China is panicking.
Rampant inflation is driving Chinese consumers to buy gold on a massive scale…
In fact China is already set to buy almost half of all the gold that’ll be mined this year.
You read that right: The Chinese may buy nearly 50% of total world gold production in 2011.
This incredible demand will no doubt put significant strain on global supplies.
Today I want to talk about how this soaring demand may be the catalyst that pushes gold prices over the $1,500 level in as little as a few weeks.
Over 1.3 billion inflation-nervous Chinese eye gold
In January 2010, China recorded an inflation rate of 1.5%. But just 12 months later, the rate of Chinese inflation has climbed to 4.9%.
Rising inflation has sent food and property prices in China skyrocketing
The price of food in China, for instance, has increased 10.3% on an annual basis; grain saw an increase of 15.1% and fruit is up 34.8% since January of last year:
China’s rising inflation stems from the $585 billion economic stimulus package its leaders pushed through in the depths of the financial crisis two years ago.
In dollar terms, China’s stimulus was much smaller than the $800 billion package the U.S. created. But it was much larger as a percentage of the nation’s GDP…
And now, all of that money sloshing around the Chinese economy has driven inflation rates to nearly 5%.
The Chinese government has already made some big moves to keep domestic inflation from spiraling out of control:
raising interest rates multiple times;
toughening price-fixing rules;
tightening lending requirements and raising the minimum down payment people need to buy a home.
So far, none of these measures have managed to curb inflation. Fears of uncontrollable inflation — even hyperinflation — are quickly circulating throughout the Chinese economy.
This has prompted a rapidly growing number of China’s 1.3 billion citizens to start devouring gold as wealth protection.
Panic in the East
According to the gold-specializing Swiss Bank UBS, Chinese gold demand exceeded 7.05 million ounces in the first two months of 2011 alone.
This incredible demand is equal to roughly 47% of all the gold produced during the same two months!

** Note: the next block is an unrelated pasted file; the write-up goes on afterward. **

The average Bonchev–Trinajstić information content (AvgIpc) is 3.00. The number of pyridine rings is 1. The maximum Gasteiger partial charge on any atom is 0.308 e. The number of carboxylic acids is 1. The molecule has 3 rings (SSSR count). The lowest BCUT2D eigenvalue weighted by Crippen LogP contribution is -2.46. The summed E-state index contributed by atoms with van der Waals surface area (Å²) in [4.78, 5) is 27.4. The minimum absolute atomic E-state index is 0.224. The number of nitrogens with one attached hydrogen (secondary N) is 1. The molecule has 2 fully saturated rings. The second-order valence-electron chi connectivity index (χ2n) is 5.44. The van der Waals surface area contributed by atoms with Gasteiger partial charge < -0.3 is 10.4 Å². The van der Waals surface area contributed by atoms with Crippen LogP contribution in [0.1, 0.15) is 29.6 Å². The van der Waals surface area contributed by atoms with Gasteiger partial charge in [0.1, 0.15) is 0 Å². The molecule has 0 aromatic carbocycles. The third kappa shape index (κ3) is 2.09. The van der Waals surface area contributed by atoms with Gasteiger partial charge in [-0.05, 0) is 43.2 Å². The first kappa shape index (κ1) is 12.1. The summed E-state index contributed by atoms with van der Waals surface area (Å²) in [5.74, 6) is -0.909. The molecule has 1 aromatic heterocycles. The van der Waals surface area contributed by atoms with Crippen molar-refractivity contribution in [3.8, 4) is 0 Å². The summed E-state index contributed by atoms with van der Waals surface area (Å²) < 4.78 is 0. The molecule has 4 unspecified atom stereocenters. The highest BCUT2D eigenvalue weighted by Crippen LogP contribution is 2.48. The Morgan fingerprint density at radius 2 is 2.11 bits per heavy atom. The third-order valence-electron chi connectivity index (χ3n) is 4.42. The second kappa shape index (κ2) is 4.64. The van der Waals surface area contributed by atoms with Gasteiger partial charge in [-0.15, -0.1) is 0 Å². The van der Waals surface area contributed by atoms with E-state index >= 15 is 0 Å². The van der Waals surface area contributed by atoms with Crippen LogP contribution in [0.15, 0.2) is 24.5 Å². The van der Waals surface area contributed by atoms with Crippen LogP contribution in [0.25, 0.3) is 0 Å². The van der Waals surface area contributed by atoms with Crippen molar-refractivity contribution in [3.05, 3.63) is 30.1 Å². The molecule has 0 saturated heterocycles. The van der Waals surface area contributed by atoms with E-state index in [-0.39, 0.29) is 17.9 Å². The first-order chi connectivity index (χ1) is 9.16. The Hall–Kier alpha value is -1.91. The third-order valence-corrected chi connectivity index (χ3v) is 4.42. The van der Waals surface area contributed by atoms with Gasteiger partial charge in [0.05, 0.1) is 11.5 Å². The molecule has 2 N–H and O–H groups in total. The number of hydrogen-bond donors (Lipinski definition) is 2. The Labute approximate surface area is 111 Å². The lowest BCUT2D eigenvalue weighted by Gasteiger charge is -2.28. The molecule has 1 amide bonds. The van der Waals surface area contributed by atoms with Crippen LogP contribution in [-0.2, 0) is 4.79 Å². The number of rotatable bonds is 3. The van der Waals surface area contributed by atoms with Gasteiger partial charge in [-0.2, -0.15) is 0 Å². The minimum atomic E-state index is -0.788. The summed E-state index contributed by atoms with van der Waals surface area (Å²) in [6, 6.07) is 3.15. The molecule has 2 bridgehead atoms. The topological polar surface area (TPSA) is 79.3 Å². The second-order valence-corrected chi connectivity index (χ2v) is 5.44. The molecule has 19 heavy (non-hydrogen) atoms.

The Chinese are buying nearly half of all the gold that is being produced worldwide.
Extrapolated over the full year, Chinese consumers could be in line to buy over 42.3 million ounces of gold just this year.
Let me put that into perspective for you. That’s more gold than is being officially stored as reserves by China’s Central Bank…
The Financial Timesrecently quoted a senior executive at the Industrial and Commercial Bank of China ICBC, who spoke of the “voracious” appetite for gold in China…
China’s largest bank by market capitalization started a physically-backed gold savings accounts in December with the World Gold Council. Account openings have already surpassed 1 million, with more than 12 tonnes of gold already stored on behalf of investors.
Zhou Ming, deputy head of ICBC’s precious metals department, said the nation’s largest bank sold nearly 250,000 ounces of physical gold in January — the equivalent of 50% of all the bullion ICBC sold last year.
China Produced $35 Billion in Gold in 2010
According to China’s Ministry of Industry and Information Technology, gross output from domestic production increased 67% to 230 billion yuan ($35 billion) in 2010.
Of this, China’s gold industry realized 5 billion yuan ($3.8 billion) in profit — 78% more than in the previous year.
China’s gold mines produced 9.9 million ounces of gold in 2010 — an increase of 7% over 2009. Meanwhile, total domestic gold output grew 9% to 12.0 million ounces.
Zhou also said there was heavy demand for silver, with ICBC selling about 13 tonnes of physical silver in January alone, compared with 33 tonnes in the whole of 2010.
The demand for gold in China is exploding before our eyes. It seems that demand by individuals is reaching almost frightening levels.
And none of this includes what the country’s Central Bank may be squirreling away…
We know that China has been buying on gold price dips. Various officials have confirmed this in the past, although we have no idea of the volumes involved.
The People’s Bank of China is almost certainly continuing to diversify their massive $3 trillion currency reserve into gold and precious metals in order to protect themselves from their large exposure to the weakening U.S. dollar.
We also know that China has been accumulating gold surreptitiously through buying up domestic production.
This suggests that increasing gold production was part of a long-term strategic plan to become a global leader in gold investments among governments.
The World Gold Council even reported:
Some market participants believe that China may also be continuing to buy local mine production, which it has done regularly in the past. There is certainly no shortage of experts, both domestic and from overseas, advising China to do so.
The World Gold Council estimates China’s gold demand could double in 10 years as more investors embrace precious metals.
But even in the short term, the expected demand for gold in China over the coming month will be enough to put significant strain on global supplies.
I expect this heavy demand to help push precious metal prices to record highs in 2011.
Prices of $1,500 an ounce for gold and $40 an ounce for silver remain viable short-term targets.
Any price dip should be seen as a buying opportunity.